- Theme Poems , Arthur’s Movie Maker Simple sites like these might be featured for a week with the expectation that all students will find time to create a specific product. Rather than waiting for a laptop cart to become available and doing the activity as a whole group, students might be expected and encouraged to find time during the school day when they have completed work and can get to the access center to complete the simple activity. For those students who need support, schedule a specific time to ensure they complete the activity. Besides the language arts element, the goal is independence and teaching students to manage time!
Most major textbook publishers today have companion Web sites for their textbooks, sometimes at no additional cost. Finding the textbook Web site and showing students how to access it gives them unlimited opportunities to extend of review content in exactly the same language and style they are learning using your classroom materials.
- This example from a Pearson math text illustrates the ease with which students can gain additional practice and immediate feedback.
Like Study Stack, Quizlet is a free flash cards and study games Web site. The site is easy to navigate, and students can choose between reviewing flashcards, games or tests on subjects already in the database or added by any user. For the student who is difficult to keep on task for an entire class period, consider a few minutes of review/practice in the Access Station to break up the period. Have the site preloaded or bookmarked, and set a timer. A quick break may be just what is needed to keep a student engaged. The learner chooses the type of activity or test delivered, and responses are scored automatically.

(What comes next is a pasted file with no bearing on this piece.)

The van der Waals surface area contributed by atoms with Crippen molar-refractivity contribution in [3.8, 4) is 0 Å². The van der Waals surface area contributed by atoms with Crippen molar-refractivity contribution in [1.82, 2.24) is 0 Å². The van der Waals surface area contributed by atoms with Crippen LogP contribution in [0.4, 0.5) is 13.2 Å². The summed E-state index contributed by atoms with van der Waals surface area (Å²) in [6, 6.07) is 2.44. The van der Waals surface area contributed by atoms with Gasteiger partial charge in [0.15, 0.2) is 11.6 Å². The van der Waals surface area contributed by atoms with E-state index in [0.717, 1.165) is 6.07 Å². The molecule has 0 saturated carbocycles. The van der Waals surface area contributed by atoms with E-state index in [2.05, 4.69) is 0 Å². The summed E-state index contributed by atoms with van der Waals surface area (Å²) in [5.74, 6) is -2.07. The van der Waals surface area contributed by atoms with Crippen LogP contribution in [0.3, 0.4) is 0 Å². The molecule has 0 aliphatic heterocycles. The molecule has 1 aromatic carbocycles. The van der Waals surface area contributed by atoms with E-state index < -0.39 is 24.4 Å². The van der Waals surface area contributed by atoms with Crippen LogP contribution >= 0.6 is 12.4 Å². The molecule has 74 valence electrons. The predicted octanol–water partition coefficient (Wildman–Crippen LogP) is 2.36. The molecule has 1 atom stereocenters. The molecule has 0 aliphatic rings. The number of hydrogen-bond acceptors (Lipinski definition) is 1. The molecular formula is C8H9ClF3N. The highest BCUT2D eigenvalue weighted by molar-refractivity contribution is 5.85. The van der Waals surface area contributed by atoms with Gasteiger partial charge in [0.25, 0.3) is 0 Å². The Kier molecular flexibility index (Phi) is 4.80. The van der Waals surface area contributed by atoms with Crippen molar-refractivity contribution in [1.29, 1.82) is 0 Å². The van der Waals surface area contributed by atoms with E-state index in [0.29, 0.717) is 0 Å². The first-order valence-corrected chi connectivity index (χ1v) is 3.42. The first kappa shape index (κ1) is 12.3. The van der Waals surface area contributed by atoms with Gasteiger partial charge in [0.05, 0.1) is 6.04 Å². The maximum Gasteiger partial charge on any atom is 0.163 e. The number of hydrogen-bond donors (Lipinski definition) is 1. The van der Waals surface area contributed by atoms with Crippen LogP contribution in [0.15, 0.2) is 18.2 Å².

Even though we may use this area with all students, ensuring that specific tools to support specific learners are available is critical.
- ReadPlease2003 is a free download that allows users to have text read aloud from any PC. Of course, there are any number of screen readers available, so choose the one that works best for you and your students.
- Goal setting worksheets offer a different approach. If students need to create goals for themselves, either during a crisis or to plan for instruction, the access center is a great place to take a moment and get started. When all students use this center, it is not stigmatizing when a students uses the space to accomplish a specific support task.
The bottom line is, all students should understand that in the classroom learning never ends. If you finish one activity, everyone needs access to more. Creating a space that promotes this idea- and provides access for students who needs specific supports- begins with a few simple changes to our classroom environment.
CEC member Rebecca A. Hines is a faculty member at the University of Central Florida, where she teaches undergraduate and graduate courses in technology in special education and specializes in inclusive practices. She can be reached at firstname.lastname@example.org.